Indians depositing money abroad for education, travel or other purposes will now have to pay a tax on the amount of up to 5 percent. Analysts say the new tax, which the government initiated as an additional measure anti-evasion measure, is unlikely to deter the outflow of funds from the country.
The government allows citizens to directly deposit money in foreign banks through the Liberalized Remittance Route (LRS). The government’s order on taxing foreign remittances states that remittances for tour packages will be taxed at 5 percent. For education and other purposes, remittances above INR 700,000 ($9,450) would be taxed at 0.5 percent.
In 2019, some 753,000 Indians went abroad for studies, according to government statistics.
The LRS allows individuals to remit up to $250,000 per financial year for education, investing in foreign stock markets and medical treatment, among other uses. Individuals can have foreign bank accounts and trading accounts with direct deposit. In 2004, India amended its Foreign Exchange Management Act, 1999, to accommodate this scheme.
Tax experts are concerned about the new tax rate.
“Since the intention is to only stop tax evasion, the rate could have been around 2 percent for overseas tour packages,” said Narayan Jain, chairperson of the representation committee of the Direct Tax Professionals Association.
When the government proposed the tax in the Finance Bill 2020, it stated the primary reason as preventing tax evasion. When the bill was introduced in parliament in February, the government stated that there were over 1,000 cases of foreign remittances where the individuals did not file returns.
Amit Maheshwari, tax partner at consulting firm AKM Global, said that the provision was introduced to expand the tax base.
“One could criticize the move as such transactions are anyway going through the right channel, but it is not possible to ask the bank to provide data for tax authorities to keep a tab,” he said. “This way, a tax is levied at the source itself. In this case, each transaction is linked to a permanent account number (PAN), which will help the tax department track the transaction.”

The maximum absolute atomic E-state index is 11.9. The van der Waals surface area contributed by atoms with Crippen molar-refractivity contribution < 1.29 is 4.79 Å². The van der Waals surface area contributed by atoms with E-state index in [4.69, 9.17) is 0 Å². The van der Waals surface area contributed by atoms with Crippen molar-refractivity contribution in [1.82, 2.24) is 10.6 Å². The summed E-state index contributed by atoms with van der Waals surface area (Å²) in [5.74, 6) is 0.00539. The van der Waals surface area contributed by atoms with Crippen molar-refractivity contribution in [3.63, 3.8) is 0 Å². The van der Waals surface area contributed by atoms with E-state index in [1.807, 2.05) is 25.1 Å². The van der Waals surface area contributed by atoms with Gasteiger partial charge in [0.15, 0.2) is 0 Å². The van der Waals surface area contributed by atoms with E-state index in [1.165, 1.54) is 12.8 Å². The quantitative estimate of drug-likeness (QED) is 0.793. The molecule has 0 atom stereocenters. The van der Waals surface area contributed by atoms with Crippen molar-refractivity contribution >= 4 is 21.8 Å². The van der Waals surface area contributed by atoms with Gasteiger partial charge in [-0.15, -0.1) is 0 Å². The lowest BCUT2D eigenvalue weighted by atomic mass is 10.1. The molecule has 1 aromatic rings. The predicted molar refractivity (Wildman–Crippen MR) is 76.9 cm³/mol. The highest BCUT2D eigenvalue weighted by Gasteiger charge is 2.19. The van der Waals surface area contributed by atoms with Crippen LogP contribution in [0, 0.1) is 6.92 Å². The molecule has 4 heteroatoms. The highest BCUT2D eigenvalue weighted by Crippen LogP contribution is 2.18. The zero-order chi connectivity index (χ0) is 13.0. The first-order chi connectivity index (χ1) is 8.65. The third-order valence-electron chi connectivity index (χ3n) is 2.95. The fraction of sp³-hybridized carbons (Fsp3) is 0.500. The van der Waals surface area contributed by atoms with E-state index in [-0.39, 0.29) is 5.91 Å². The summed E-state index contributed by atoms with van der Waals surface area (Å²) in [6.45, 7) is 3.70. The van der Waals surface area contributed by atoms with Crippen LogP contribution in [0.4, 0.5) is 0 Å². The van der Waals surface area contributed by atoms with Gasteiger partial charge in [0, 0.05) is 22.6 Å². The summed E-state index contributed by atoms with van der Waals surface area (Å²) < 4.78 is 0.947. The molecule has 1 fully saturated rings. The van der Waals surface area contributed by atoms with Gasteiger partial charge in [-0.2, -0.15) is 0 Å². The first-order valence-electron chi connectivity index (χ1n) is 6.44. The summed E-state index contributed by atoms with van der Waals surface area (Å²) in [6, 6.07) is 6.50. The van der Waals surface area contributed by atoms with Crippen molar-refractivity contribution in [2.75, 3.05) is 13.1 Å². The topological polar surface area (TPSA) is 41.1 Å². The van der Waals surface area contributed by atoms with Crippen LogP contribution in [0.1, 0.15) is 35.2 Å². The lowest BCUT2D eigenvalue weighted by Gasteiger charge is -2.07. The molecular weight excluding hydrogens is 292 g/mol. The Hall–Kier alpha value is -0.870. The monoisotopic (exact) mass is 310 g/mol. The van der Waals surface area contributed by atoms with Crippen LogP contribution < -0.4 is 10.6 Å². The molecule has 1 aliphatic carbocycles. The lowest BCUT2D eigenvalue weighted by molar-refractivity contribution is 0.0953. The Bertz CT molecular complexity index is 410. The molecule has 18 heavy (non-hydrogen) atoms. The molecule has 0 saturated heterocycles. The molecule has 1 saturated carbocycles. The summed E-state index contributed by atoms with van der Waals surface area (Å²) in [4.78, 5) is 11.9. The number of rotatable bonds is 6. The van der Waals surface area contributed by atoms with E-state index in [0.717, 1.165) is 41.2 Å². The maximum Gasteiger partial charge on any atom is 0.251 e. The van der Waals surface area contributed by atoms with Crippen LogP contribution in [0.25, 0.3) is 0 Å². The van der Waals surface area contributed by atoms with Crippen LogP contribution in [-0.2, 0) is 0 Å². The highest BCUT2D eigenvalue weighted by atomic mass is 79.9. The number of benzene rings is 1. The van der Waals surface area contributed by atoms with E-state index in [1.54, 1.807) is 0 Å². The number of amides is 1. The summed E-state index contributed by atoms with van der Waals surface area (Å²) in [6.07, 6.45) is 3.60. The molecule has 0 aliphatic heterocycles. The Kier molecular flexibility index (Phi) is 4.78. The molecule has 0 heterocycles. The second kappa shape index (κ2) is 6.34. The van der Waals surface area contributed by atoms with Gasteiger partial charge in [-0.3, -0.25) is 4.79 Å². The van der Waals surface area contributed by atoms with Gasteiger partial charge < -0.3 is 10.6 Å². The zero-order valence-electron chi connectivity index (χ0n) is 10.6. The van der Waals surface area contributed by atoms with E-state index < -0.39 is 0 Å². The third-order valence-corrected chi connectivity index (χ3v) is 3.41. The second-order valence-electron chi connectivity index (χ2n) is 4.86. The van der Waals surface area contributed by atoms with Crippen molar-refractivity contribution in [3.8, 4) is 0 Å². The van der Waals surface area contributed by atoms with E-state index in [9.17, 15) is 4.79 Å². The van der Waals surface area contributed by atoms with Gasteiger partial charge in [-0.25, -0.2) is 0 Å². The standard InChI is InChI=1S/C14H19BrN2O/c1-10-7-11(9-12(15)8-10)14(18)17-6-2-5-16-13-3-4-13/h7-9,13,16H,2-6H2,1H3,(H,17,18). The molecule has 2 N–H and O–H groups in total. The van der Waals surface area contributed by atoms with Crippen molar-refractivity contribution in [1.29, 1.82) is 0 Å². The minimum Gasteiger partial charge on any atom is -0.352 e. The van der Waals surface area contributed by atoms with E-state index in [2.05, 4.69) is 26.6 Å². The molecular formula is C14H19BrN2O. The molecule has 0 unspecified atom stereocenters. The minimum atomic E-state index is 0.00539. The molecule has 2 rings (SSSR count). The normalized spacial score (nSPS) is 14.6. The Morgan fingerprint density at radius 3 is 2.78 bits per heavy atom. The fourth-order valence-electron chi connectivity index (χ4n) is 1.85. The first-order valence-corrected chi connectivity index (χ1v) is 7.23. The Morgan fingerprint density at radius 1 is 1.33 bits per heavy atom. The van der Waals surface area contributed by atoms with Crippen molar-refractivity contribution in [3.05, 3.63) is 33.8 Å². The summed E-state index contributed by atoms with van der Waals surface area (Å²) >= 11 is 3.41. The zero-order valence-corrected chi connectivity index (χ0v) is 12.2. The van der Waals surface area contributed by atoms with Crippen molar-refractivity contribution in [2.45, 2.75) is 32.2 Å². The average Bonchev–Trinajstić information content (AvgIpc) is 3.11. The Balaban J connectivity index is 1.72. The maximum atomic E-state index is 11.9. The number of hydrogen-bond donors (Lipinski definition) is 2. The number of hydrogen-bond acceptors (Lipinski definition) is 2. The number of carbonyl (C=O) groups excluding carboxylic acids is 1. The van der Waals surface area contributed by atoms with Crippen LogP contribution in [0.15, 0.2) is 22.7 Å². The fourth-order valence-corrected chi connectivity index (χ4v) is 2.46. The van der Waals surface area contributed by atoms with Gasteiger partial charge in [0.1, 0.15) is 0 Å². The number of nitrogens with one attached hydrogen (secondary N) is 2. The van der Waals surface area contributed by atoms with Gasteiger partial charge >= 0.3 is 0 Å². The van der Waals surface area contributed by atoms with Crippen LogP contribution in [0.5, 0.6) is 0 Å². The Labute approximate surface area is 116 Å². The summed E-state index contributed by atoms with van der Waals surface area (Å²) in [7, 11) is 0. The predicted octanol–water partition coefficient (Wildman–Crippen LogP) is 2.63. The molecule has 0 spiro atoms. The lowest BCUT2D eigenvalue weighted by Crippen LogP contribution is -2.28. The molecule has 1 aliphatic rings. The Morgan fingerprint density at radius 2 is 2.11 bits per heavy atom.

PAN was introduced by the Indian government in 1972 to give each person a unique identity to use for major financial transactions.
“There could be cases where the person is filing low returns, but he is sending money abroad for education purposes,” said Maheshwari. “Where is that coming from would be the question. That is perhaps why this is being levied.”
The government also stated that foreign remittances for financial year 2018-19 were $14 billion, compared with less than $1 billion in 2009-2010. India follows an April-March financial year. India receives more remittances than the amount its citizens send abroad. Remittances from abroad are $83.1 billion, according to a World Bank study.
Broadly, tax experts think the tax should not have any negative effect on foreign remittances since only individuals will be taxed, not industries. They also think that since activities that come under LRS are essential, such as for education, remittances will not decline.
Also, the tax can be adjusted against the individual’s tax liability.
“If the individual furnishes the income tax returns before the due date, interest shall be payable from the April 1 of the assessment year to the date on which the refund is granted,” said Naveen Wadhwa deputy general manager of Taxmann, an online resource on taxation. “Where the income tax return is not furnished by the due date, interest shall be payable from the date of furnishing return of income to the date on which refund is grated.”
From a personal finance perspective, experts think the tax probably won’t affect remittances for investment purposes.
“When an individual parks his or her funds in foreign lands, they are hedging their position in dollars,” said Kshitij Mahajan, co-founder of Complete Circle Consultants, a New Delhi-based wealth management firm. “This can be in the form of stocks, real estate. Also, the tax is a nominal rate. It should not affect investors.”
Given market volatility in India and attractive technology stocks in foreign markets, a number of people have been investing in foreign stocks.
(Edited by Siddharthya Roy and Judy Isacoff.)